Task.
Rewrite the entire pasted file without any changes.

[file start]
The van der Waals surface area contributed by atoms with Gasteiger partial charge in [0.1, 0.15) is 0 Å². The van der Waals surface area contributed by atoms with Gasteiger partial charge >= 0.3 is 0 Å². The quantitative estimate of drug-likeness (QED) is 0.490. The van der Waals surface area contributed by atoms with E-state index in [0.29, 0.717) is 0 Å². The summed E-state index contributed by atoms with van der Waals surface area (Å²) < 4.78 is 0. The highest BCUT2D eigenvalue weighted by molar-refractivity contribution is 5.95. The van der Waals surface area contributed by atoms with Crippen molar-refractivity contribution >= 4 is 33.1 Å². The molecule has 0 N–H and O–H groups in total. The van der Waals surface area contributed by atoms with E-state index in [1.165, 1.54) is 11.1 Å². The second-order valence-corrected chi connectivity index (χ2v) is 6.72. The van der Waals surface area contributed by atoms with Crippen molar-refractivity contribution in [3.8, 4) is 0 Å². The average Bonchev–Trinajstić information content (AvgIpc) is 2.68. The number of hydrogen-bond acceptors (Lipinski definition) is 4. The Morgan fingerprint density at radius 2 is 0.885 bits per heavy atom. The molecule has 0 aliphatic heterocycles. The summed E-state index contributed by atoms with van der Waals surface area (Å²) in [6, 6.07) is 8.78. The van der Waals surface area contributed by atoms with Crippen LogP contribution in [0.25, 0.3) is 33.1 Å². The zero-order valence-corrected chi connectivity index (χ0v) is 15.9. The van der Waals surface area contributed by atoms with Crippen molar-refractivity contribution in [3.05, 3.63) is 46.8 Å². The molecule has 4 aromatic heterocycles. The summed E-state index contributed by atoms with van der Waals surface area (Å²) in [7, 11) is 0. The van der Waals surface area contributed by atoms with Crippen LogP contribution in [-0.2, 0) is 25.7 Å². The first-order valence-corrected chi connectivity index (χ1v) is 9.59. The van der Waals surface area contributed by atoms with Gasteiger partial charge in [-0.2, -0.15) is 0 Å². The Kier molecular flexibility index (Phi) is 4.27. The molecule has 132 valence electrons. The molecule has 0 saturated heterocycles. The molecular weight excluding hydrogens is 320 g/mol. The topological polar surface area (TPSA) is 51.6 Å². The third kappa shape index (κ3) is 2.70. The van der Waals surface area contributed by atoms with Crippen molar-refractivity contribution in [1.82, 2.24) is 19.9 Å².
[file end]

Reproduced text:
The van der Waals surface area contributed by atoms with Gasteiger partial charge in [0.1, 0.15) is 0 Å². The van der Waals surface area contributed by atoms with Gasteiger partial charge >= 0.3 is 0 Å². The quantitative estimate of drug-likeness (QED) is 0.490. The van der Waals surface area contributed by atoms with E-state index in [0.29, 0.717) is 0 Å². The summed E-state index contributed by atoms with van der Waals surface area (Å²) < 4.78 is 0. The highest BCUT2D eigenvalue weighted by molar-refractivity contribution is 5.95. The van der Waals surface area contributed by atoms with Crippen molar-refractivity contribution >= 4 is 33.1 Å². The molecule has 0 N–H and O–H groups in total. The van der Waals surface area contributed by atoms with E-state index in [1.165, 1.54) is 11.1 Å². The second-order valence-corrected chi connectivity index (χ2v) is 6.72. The van der Waals surface area contributed by atoms with Crippen molar-refractivity contribution in [3.8, 4) is 0 Å². The average Bonchev–Trinajstić information content (AvgIpc) is 2.68. The number of hydrogen-bond acceptors (Lipinski definition) is 4. The Morgan fingerprint density at radius 2 is 0.885 bits per heavy atom. The molecule has 0 aliphatic heterocycles. The summed E-state index contributed by atoms with van der Waals surface area (Å²) in [6, 6.07) is 8.78. The van der Waals surface area contributed by atoms with Crippen LogP contribution in [0.25, 0.3) is 33.1 Å². The zero-order valence-corrected chi connectivity index (χ0v) is 15.9. The van der Waals surface area contributed by atoms with Crippen molar-refractivity contribution in [3.05, 3.63) is 46.8 Å². The molecule has 4 aromatic heterocycles. The summed E-state index contributed by atoms with van der Waals surface area (Å²) in [7, 11) is 0. The van der Waals surface area contributed by atoms with Crippen LogP contribution in [-0.2, 0) is 25.7 Å². The first-order valence-corrected chi connectivity index (χ1v) is 9.59. The van der Waals surface area contributed by atoms with Gasteiger partial charge in [-0.2, -0.15) is 0 Å². The Kier molecular flexibility index (Phi) is 4.27. The molecule has 132 valence electrons. The molecule has 0 saturated heterocycles. The molecular weight excluding hydrogens is 320 g/mol. The topological polar surface area (TPSA) is 51.6 Å². The third kappa shape index (κ3) is 2.70. The van der Waals surface area contributed by atoms with Crippen molar-refractivity contribution in [1.82, 2.24) is 19.9 Å².